Atomic clock to sync handhelds

By Eric Smalley, Technology Research News

Atomic clocks keep extremely accurate time by measuring the vibration of atoms. They have been around for 50-odd years, but they aren't in widespread commercial use because they tend to be large and draw a lot of power.

Researchers from the National Institute of Standards and Technology (NIST) have devised the principal component of an extremely tiny atomic clock that will draw very little power.

The physics package, or atomic works, of the clock is 9.5 cubic millimeters, or about the size of a grain of rice, and keeps time accurately enough that it is likely to be off by no more than 25 microseconds per day, which translates to no more than a second per 126 years, said Leo Hollberg, a group leader in the Time and Frequency Division at the National Institute of Standards and Technology (NIST).

The atomic works can be fabricated on standard computer chips using existing manufacturing methods for making microelectromechanical systems. This makes it potentially easy to mass produce and integrate with other electronics.

The chip-scale atomic clock consumes 73 thousandths of a watt, which is comparable to common quartz crystal oscillators. The device is the key step toward integrating battery-operated atomic clocks into handheld devices like Global Positioning System (GPS) systems, radios and cellphones.

"Until now, atomic clocks were too big and required too much power to even be considered for battery-powered instruments," said Hollberg. "One application that seems likely in the near future is in GPS receivers, where precise timing can enhance the performance... [and] reduce vulnerability to jamming," he said.

The smallest previously developed atomic works is about one cubic centimeter in size and uses several watts of power, according to Hollberg.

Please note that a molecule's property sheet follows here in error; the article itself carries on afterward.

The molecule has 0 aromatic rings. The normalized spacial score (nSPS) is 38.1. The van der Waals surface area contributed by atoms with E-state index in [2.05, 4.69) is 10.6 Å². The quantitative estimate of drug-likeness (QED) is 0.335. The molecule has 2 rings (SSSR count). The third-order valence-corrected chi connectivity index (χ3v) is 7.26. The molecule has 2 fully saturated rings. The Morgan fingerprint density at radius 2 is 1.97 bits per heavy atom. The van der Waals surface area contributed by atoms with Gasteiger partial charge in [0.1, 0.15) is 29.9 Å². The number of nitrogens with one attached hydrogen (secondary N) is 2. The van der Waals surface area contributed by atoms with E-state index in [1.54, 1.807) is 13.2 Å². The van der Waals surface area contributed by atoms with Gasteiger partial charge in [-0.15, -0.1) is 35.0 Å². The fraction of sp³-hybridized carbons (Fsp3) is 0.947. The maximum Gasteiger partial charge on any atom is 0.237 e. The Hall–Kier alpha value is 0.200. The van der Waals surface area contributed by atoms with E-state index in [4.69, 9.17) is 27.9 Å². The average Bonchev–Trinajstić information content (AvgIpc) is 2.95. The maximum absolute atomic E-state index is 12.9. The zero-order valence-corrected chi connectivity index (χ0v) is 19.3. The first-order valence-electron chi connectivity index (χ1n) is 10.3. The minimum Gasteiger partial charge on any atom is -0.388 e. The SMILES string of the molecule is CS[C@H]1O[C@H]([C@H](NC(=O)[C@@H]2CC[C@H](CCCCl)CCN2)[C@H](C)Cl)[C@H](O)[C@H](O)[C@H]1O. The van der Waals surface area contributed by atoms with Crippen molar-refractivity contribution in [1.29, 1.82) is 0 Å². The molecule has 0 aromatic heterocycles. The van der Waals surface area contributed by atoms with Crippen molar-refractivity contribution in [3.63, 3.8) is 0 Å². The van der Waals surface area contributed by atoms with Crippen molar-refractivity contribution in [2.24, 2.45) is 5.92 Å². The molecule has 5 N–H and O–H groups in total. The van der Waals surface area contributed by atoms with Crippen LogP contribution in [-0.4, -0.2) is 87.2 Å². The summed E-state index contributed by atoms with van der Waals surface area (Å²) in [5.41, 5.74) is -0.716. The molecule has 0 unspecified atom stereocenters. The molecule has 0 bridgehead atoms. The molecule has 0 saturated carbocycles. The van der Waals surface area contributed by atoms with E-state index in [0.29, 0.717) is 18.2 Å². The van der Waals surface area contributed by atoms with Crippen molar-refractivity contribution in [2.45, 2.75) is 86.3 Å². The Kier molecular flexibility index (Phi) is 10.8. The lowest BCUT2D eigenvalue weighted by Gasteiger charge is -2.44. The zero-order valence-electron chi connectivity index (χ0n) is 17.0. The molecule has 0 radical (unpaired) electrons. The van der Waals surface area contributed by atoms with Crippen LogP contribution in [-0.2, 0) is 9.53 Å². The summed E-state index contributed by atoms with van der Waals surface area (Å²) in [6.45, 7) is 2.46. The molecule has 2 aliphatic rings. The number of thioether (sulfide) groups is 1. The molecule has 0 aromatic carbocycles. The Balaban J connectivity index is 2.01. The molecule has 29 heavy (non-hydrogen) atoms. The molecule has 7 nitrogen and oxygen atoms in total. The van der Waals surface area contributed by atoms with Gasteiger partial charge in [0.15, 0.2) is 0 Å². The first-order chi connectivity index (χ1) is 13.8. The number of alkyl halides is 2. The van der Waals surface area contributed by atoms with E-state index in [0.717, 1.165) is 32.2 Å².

Precise timing in a small package also promises to improve secure communications protocols and support higher data transfer rates, said Hollberg. "As data rates increase, better timing resolution and synchronization are required," he said.

The researchers' atomic works consist of a cesium vapor cell, a semiconductor laser, a photodetector, a lens, and filters.

The device measures the vibration frequency of cesium atoms, which is 9,192,631,770 cycles per second, and uses the measurement to calibrate a quartz crystal electronic oscillator.

To take the cesium frequency measurement, the clock's laser excites cesium atoms to the appropriate energy state for resonating with a microwave field. A microwave field, tuned by an electronic oscillator, cycles through a narrow range of frequencies close to the cesium atom's resonant frequency. As the microwaves resonate with the cesium atoms, the atoms fluoresce, or release energy in the form of photons, which are detected by the device's photodetector. When the microwave field is tuned to the atoms' precise resonant frequency, the atoms reach their maximum fluorescence level.

The measurement of the peak fluorescence calibrates the oscillator, and this feedback loop locks the microwave field to the resonant frequency.

The researchers are working on making the clock accurate to one microsecond per day, or one second in 3,171 years, dropping its power consumption to 30 milliwatts, and putting it in a package that, including an oscillator and control electronics, would measure one cubic centimeter, said Hollberg. "Compared to the smallest commercial atomic clocks this would be a volume reduction by a factor of about 50 times, and a reduction in power consumption by about 100 times," he said.

Such a clock would be about 1,000 times more accurate than the high quality quartz crystal oscillators used in many types of instruments today, said Hollberg.

NIST's most accurate atomic clock, NIST-F1, takes more than 30 million years to gain or lose a second. The device, which is the primary clock for official U.S. time, occupies most of a room.

It will be about five years before the chip-scale atomic clock is ready for commercialization, Hollberg said.

Hollberg's research colleagues were Svenja Knappe, John Kitching, Li-Anne Liew and John Moreland from the National Institute of Standards and Technology, and Vishal Shah and Peter D. D. Schwindt from the National Institute of Standards and Technology and the University of Colorado at Boulder. The work appeared in the August 30, 2004 issue of Applied Physics Letters. The research was funded by the Defense Advanced Research Projects Agency (DARPA) and the National Institute of Standards and Technology.

Timeline:   5 years
Funding:   Government
TRN Categories:  Applied Technology; Physics
Story Type:   News
Related Elements:  Technical paper, "A Microfabricated Atomic Clock," Applied Physics Letters, August 30, 2004


October 6/13, 2004

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